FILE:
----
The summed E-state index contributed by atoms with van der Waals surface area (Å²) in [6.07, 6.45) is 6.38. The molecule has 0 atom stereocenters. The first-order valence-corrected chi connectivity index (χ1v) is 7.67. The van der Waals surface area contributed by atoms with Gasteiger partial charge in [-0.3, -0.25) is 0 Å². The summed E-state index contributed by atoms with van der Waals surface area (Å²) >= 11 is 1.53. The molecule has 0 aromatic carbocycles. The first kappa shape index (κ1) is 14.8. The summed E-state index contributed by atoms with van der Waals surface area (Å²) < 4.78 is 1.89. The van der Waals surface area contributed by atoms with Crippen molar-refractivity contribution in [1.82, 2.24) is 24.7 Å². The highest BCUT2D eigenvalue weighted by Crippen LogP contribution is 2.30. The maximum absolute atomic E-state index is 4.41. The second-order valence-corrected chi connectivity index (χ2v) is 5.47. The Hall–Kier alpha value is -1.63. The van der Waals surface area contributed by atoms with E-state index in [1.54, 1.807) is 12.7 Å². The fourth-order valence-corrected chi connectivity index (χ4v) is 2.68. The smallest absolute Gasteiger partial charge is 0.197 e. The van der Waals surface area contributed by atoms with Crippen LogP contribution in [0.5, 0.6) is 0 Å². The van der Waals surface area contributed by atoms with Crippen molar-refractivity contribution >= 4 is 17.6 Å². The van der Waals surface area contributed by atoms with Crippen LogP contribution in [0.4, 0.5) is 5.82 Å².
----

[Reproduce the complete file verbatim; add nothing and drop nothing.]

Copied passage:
The summed E-state index contributed by atoms with van der Waals surface area (Å²) in [6.07, 6.45) is 6.38. The molecule has 0 atom stereocenters. The first-order valence-corrected chi connectivity index (χ1v) is 7.67. The van der Waals surface area contributed by atoms with Gasteiger partial charge in [-0.3, -0.25) is 0 Å². The summed E-state index contributed by atoms with van der Waals surface area (Å²) >= 11 is 1.53. The molecule has 0 aromatic carbocycles. The first kappa shape index (κ1) is 14.8. The summed E-state index contributed by atoms with van der Waals surface area (Å²) < 4.78 is 1.89. The van der Waals surface area contributed by atoms with Crippen molar-refractivity contribution in [1.82, 2.24) is 24.7 Å². The highest BCUT2D eigenvalue weighted by Crippen LogP contribution is 2.30. The maximum absolute atomic E-state index is 4.41. The second-order valence-corrected chi connectivity index (χ2v) is 5.47. The Hall–Kier alpha value is -1.63. The van der Waals surface area contributed by atoms with E-state index in [1.54, 1.807) is 12.7 Å². The fourth-order valence-corrected chi connectivity index (χ4v) is 2.68. The smallest absolute Gasteiger partial charge is 0.197 e. The van der Waals surface area contributed by atoms with Crippen LogP contribution in [0.5, 0.6) is 0 Å². The van der Waals surface area contributed by atoms with Crippen molar-refractivity contribution >= 4 is 17.6 Å². The van der Waals surface area contributed by atoms with Crippen LogP contribution in [0.4, 0.5) is 5.82 Å².